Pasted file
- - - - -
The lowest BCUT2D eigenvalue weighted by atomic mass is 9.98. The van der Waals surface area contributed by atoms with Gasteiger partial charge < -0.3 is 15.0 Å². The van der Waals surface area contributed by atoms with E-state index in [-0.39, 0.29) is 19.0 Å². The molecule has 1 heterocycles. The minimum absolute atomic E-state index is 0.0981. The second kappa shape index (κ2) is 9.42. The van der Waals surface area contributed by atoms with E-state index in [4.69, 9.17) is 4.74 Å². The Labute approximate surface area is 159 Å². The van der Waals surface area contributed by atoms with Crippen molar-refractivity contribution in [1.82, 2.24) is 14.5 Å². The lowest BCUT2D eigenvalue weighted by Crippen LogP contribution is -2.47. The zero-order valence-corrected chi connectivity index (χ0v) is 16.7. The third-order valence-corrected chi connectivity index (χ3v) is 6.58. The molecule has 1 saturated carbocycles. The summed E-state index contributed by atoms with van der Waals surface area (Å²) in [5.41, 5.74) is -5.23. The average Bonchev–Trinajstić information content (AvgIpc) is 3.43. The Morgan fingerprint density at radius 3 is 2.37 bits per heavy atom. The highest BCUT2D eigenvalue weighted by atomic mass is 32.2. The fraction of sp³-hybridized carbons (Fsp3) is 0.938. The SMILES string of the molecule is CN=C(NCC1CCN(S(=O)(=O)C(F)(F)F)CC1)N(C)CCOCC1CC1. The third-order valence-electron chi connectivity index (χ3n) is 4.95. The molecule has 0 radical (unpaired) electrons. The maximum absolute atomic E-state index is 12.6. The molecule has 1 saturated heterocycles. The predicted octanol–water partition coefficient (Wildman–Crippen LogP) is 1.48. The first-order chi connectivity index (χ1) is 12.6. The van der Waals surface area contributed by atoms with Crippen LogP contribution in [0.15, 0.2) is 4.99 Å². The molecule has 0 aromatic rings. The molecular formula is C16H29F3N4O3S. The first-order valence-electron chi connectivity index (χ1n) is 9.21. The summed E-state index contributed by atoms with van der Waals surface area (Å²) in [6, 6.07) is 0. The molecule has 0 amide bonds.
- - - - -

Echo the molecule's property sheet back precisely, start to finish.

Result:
The lowest BCUT2D eigenvalue weighted by atomic mass is 9.98. The van der Waals surface area contributed by atoms with Gasteiger partial charge < -0.3 is 15.0 Å². The van der Waals surface area contributed by atoms with E-state index in [-0.39, 0.29) is 19.0 Å². The molecule has 1 heterocycles. The minimum absolute atomic E-state index is 0.0981. The second kappa shape index (κ2) is 9.42. The van der Waals surface area contributed by atoms with E-state index in [4.69, 9.17) is 4.74 Å². The Labute approximate surface area is 159 Å². The van der Waals surface area contributed by atoms with Crippen molar-refractivity contribution in [1.82, 2.24) is 14.5 Å². The lowest BCUT2D eigenvalue weighted by Crippen LogP contribution is -2.47. The zero-order valence-corrected chi connectivity index (χ0v) is 16.7. The third-order valence-corrected chi connectivity index (χ3v) is 6.58. The molecule has 1 saturated carbocycles. The summed E-state index contributed by atoms with van der Waals surface area (Å²) in [5.41, 5.74) is -5.23. The average Bonchev–Trinajstić information content (AvgIpc) is 3.43. The Morgan fingerprint density at radius 3 is 2.37 bits per heavy atom. The highest BCUT2D eigenvalue weighted by atomic mass is 32.2. The fraction of sp³-hybridized carbons (Fsp3) is 0.938. The SMILES string of the molecule is CN=C(NCC1CCN(S(=O)(=O)C(F)(F)F)CC1)N(C)CCOCC1CC1. The third-order valence-electron chi connectivity index (χ3n) is 4.95. The molecule has 0 radical (unpaired) electrons. The maximum absolute atomic E-state index is 12.6. The molecule has 1 saturated heterocycles. The predicted octanol–water partition coefficient (Wildman–Crippen LogP) is 1.48. The first-order chi connectivity index (χ1) is 12.6. The van der Waals surface area contributed by atoms with Crippen LogP contribution in [0.15, 0.2) is 4.99 Å². The molecule has 0 aromatic rings. The molecular formula is C16H29F3N4O3S. The first-order valence-electron chi connectivity index (χ1n) is 9.21. The summed E-state index contributed by atoms with van der Waals surface area (Å²) in [6, 6.07) is 0. The molecule has 0 amide bonds.